WHAT IS IT?
The Buffalo Technology CloudStor is a Network-attached storage (NAS) server that links to your home’s router via an Ethernet connection. The CloudStor comes in 1 or 2 terabyte regular and 2 TB Pro (with a faster processor and bigger cache) configurations. One drive bay inside its case is left empty, giving you the option to add a second drive for a RAID 1 setup. Once configured, it pops up as an external drive on your network, where you can simply drag and drop files, or use the included Pogoplug Drive application to actively copy multiple folders on your computer (music, photos, etc.) as well as enable automatic updates when new files get added.
Pogoplug functionality on the CloudStor isn’t just limited to moving data between drives; you can use it to access any stored file remotely, or to share music, video, photos, documents, etc., with others. (This is where the Cloud part comes in.) To access your files from a remote computer, you use the Pogoplug Web interface or iPhone/iPad/ Android apps, which let you stream files to your portable over a Wi-Fi or cellular connection. I don’t know about you, but I can only fit a fragment of my music collection on my iPhone — when I’m out and about, the vast majority gets left behind. Cloudstor’s combination of massive storage capacity and Internet accessibility means that even enormous digital music libraries can be accessed with ease. (CloudStor’s favored file formats are AAC/ALAC/MP3 for music, and AVC [H.264] for video, though it can also convert some other file formats for playback.)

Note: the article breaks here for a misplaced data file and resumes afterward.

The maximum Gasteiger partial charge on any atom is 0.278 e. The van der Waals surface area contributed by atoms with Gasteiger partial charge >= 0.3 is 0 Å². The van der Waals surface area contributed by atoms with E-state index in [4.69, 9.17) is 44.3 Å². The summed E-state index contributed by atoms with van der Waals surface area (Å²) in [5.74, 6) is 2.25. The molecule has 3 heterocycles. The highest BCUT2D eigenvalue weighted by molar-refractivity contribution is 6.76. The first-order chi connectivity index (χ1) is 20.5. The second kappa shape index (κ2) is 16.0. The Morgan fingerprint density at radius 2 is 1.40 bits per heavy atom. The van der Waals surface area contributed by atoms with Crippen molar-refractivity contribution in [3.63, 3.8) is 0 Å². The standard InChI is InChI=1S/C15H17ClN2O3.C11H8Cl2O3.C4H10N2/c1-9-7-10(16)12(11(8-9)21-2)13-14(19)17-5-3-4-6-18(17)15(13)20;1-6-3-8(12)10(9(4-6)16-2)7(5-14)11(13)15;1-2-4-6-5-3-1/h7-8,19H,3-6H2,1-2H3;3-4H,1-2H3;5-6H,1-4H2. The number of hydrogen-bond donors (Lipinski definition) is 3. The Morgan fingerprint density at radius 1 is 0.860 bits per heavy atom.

To share files, you simply browse CloudStor’s contents via your computer or portable, select the Share option, and a dialog box pops up where you enter the email address of folks you want to share a particular file with. (Other options let you upload pics or vids to Facebook, Twitter, or Myspace.) The recipient then gets an email link that lets them download media directly from your drive. At the end of the day, this is a fantastic method for sharing large files such as videos and photo albums without having to work around your ISP’s email file-size limits.
Other features of CloudStor include an integrated BitTorrent client (UTorrent) and the ability to act as a UPnP server to stream media to an Xbox 360 or PS3. Apple computer owners can also use it for Time Machine backups. Finally, the CloudStor USB port lets you connect to a printer and print from any computer on your network. You can even tap the same printer to remotely print out documents over the Internet!
Getting the CloudStor up and running wasn’t a problem for the most part. I plugged it in, connected the included Ethernet cable between it and my router, and then pointed my Web browser to a URL printed on a sheet of paper that let me activate the drive. The only hitch was that the setup process required me to type in an ID number located on the drive itself — a hassle since I had already installed it on my bookshelf. After downloading the Pogoplug Drive software, I set it up to copy folders on my computer containing music, photos, and movie files, and then let ‘er rip.
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